The Tea Party and The Great Deconstruction


Some say a Second American Revolution has begun. In the first American Revolution, American militiamen at the Old North Bridge in Concord, Massachusetts, fired the Shot Heard Round the World at British Redcoats on April 19, 1775.

The Shot Heard Round the World in the Second American Revolution was the surprise election of Scott Brown, again in Massachusetts, on January 19, 2010. The bullets fired were ballots as a Tea Party-backed candidate captured the “Kennedy seat” in the US Senate.  read more »

Political Decisions Matter in State Economic Performance


California has pending legislation, AB 2529, to require an economic impact analysis of proposed new regulation. Its opponents correctly point out that AB 2529 will delay and increase the cost of new regulation. There will be lawsuits and arguments over the proper methodology and over assumptions. It is not easy to complete a thorough and unbiased economic impact analysis.

Should California incur the costs and delays of economic impact studies?  read more »

High Speed Rail: Fast Track To Nowhere

Amtrak Pacific Surfliner at Del Mar CA.jpg

Given that Warren Buffett ponied up $44 billion in cash and stock to take private the Burlington Northern Santa Fe Railroad, I wonder why President Obama is betting that the way to lift the country out of stagnant growth is to invest another $50 billion, in public funds, to swing aboard the dream of high-speed intercity rail.

According to the administration, new money needs to be allocated to such high-speed rail (HSR) projects as those between San Diego and Sacramento, Orlando and Tampa, and — my personal boondoggle favorite — the DesertXpress between Los Angeles and Las Vegas, a $4 billion bet that getting high-rollers to the blackjack tables will lift the U.S. economy out of its doldrums.  read more »


Why Housing Will Come Back


Few icons of the American way of life have suffered more in recent years than  homeownership. Since the bursting of the housing bubble, there has been a steady drumbeat from the factories of futurist punditry that the notion of owning a home will, and, more importantly, should become out of reach for most Americans.  read more »

Urban Plight: Vanishing Upward Mobility


Since the beginnings of civilization, cities have been crucibles of progress both for societies and individuals. A great city, wrote Rene Descartes in the seventeenth century, represented “an inventory of the possible,” a place where people could create their own futures and lift up their families.

What characterized great cities such as Amsterdam—and, later, places such as London, New York , Chicago, and Tokyo—was the size of their property-owning middle class. This was a class whose roots, for the most part, lay in the peasantry or artisan class, and later among industrial workers. Their ascension into the ranks of the bourgeoisie, petit or haute, epitomized the opportunities for social advancement created uniquely by cities.  read more »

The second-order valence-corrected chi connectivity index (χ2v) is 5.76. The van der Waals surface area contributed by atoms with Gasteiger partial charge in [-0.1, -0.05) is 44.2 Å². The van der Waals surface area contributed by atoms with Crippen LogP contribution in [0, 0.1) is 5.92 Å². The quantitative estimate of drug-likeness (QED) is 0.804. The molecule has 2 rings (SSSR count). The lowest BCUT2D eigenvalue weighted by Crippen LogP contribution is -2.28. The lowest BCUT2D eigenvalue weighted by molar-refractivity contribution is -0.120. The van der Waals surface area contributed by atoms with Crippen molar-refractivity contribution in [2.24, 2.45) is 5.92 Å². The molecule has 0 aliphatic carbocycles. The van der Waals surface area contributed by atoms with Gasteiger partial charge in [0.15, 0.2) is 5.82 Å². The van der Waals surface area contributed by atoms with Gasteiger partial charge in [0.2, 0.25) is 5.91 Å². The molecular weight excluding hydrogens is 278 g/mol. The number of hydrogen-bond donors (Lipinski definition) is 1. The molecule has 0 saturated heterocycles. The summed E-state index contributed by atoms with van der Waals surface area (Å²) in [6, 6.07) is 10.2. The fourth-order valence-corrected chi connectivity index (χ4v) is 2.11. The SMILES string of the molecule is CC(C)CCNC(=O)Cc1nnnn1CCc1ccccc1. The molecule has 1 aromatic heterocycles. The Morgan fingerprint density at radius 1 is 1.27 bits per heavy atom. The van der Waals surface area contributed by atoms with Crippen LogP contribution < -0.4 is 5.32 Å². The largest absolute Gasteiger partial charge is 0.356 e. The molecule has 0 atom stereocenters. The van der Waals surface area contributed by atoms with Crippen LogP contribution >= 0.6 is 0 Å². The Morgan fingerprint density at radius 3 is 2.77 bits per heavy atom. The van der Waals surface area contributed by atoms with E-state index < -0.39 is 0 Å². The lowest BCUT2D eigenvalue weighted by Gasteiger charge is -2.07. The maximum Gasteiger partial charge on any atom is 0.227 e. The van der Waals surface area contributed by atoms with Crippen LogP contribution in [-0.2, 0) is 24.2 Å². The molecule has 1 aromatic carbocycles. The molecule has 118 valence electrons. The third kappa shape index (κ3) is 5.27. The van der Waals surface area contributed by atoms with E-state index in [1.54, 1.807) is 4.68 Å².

Fortress Australia: Groundhog Day


A decade ago, politics in Australia lurched to embrace all things rural, happily demonizing urban interests. This happened in response to a renegade Politician – Pauline Hanson – who for a time captured public sympathy with populist anti-immigration sentiments, threatening to unseat entire governments in the process.  read more »

The Livable Communities Act: A Report Card


With much fanfare, the Banking Committee of the United States Senate approved the Livable Communities Act (S. 1619, introduced by Democratic Senator Dodd of Connecticut). A purpose of the act is expressed as:

...to make the combined costs of housing and transportation more affordable to families.

The Livable Communities Act would provide financial incentives for metropolitan areas to adopt "livability" policies, which are otherwise known as "smart growth," "growth management" or "compact city" polices.  read more »

Cities: Size Does Not Matter Much Anymore


The heart and brain are certainly not the largest organs in the human body, but they are arguably the most important. Why? The heart, through a miles-long network of capillaries, keeps every part of the body supplied with nutrients, and the brain, through an equally extensive network of nerves, provides instructions to every part of the body about what to do with those nutrients. They are important not because they are big, but because they are connected to everything else.  read more »

Where’s Next: November May Determine Regional Winners


As the recovery begins, albeit fitfully, where can we expect growth in jobs, incomes and, most importantly, middle class opportunities? In the US there are two emerging “new” economies, one largely promoted by the Administration and the other more grounded in longer-term market and demographic forces.  read more »

A Tsunami Approaches: The Beginning of the Great Deconstruction


In the distant horizon, a giant wave is building. There are some who recognized the swell and raised the alarm. There are others who deny the possibility of such a wave. Most remain blissfully unaware. The wave is building and when it reaches our shores, it will hit with the force of a tsunami.  read more »